DATA COLLECTION AND ANALYSIS: Two review authors independently reviewed titles, abstracts, and full-text articles; discrepancies were resolved through discussion or addressed by a third author. When available, we used odds ratio (OR) to compare dichotomous data and standardised mean differences (SMD) to analyse continuous data, both with 95% confidence intervals (CI). We undertook meta-analysis when treatments, participants, and the underlying clinical question were adequately similar. Otherwise, we undertook a narrative analysis.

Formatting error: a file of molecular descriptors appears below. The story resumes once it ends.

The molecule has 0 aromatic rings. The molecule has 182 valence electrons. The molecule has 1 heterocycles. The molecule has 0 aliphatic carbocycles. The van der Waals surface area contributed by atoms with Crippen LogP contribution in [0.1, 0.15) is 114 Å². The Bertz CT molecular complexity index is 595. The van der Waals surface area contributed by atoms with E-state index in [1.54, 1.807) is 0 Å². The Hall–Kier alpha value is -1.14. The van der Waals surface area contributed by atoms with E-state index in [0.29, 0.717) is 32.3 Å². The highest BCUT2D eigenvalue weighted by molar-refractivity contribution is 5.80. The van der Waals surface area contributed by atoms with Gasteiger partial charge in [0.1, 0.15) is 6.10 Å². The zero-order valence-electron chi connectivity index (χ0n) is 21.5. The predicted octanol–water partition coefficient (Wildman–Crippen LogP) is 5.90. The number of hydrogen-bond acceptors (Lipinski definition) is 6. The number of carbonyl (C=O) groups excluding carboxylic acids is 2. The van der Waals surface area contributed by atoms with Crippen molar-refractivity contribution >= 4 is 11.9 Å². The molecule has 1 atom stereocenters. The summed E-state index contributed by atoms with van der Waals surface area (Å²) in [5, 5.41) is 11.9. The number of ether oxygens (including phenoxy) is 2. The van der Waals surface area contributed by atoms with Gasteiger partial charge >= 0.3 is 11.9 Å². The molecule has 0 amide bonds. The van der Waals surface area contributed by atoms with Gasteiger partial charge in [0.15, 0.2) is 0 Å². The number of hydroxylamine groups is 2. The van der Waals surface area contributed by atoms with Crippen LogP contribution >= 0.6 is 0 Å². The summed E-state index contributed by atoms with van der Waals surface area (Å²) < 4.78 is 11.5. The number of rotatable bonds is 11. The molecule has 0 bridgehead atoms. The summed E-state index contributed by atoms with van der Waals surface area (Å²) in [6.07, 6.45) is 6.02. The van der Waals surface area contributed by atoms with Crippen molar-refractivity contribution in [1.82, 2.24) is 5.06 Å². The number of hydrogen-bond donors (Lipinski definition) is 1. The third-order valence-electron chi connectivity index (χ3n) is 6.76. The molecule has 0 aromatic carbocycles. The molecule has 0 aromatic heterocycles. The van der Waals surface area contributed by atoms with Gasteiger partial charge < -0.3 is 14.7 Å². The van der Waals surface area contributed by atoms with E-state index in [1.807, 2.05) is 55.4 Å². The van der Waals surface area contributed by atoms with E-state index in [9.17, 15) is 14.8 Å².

MAIN RESULTS: We included five trials of three interventions (Breathe Easier Online, Web-MAP, and multimodal cognitive behavioural therapy (CBT)), which included 463 participants aged 10 to 18 years. Each trial contributed to at least one meta-analysis. Trials involved children and adolescents with long-term physical conditions, such as chronic headache (migraine, tension headache, and others), chronic pain conditions (abdominal, musculoskeletal, and others), chronic respiratory illness (asthma, cystic fibrosis, and others), and symptoms of anxiety or depression. Participants were recruited from community settings and hospital clinics in high income countries.For the primary outcome of change in depression symptoms versus any control, there was very low-quality evidence meaning that it could not be determined whether e-health interventions were clearly better than any comparator (SMD -0.06, 95% CI -0.35 to 0.23; five RCTs, 441 participants). For the primary outcome of change in anxiety symptoms versus any comparator, there was very low-quality evidence meaning that it could not be determined whether e-health interventions were clearly better than any comparator (SMD -0.07, 95% CI -0.29 to 0.14; two RCTs, 324 participants). For the primary outcome of treatment acceptability, there was very low-quality evidence that e-health interventions were less acceptable than any comparator (SMD 0.46, 95% CI 0.23 to 0.69; two RCTs, 304 participants).For the secondary outcome of quality of life, there was very low-quality evidence meaning that it could not be determined whether e-health interventions were clearly better than any comparator (SMD -0.83, 95% CI -1.53 to -0.12; one RCT, 34 participants). For the secondary outcome of functioning, there was very low-quality evidence meaning that it could not be determined whether e-health interventions were clearly better than any comparator (SMD -0.08, 95% CI -0.33 to 0.18; three RCTs, 368 participants). For the secondary outcome of status of long-term physical condition, there was very low-quality evidence meaning that it could not be determined whether e-health interventions were clearly better than any comparator (SMD 0.06, 95% CI -0.12 to 0.24; five RCTs, 463 participants).The risk of selection bias was considered low in most trials. However, the risk of bias due to inadequate blinding of participants or outcome assessors was considered unclear or high in all trials. Only one study had a published protocol; two trials had incomplete outcome data. All trials were conducted by the intervention developers, introducing another possible bias. No adverse effects were reported by any authors.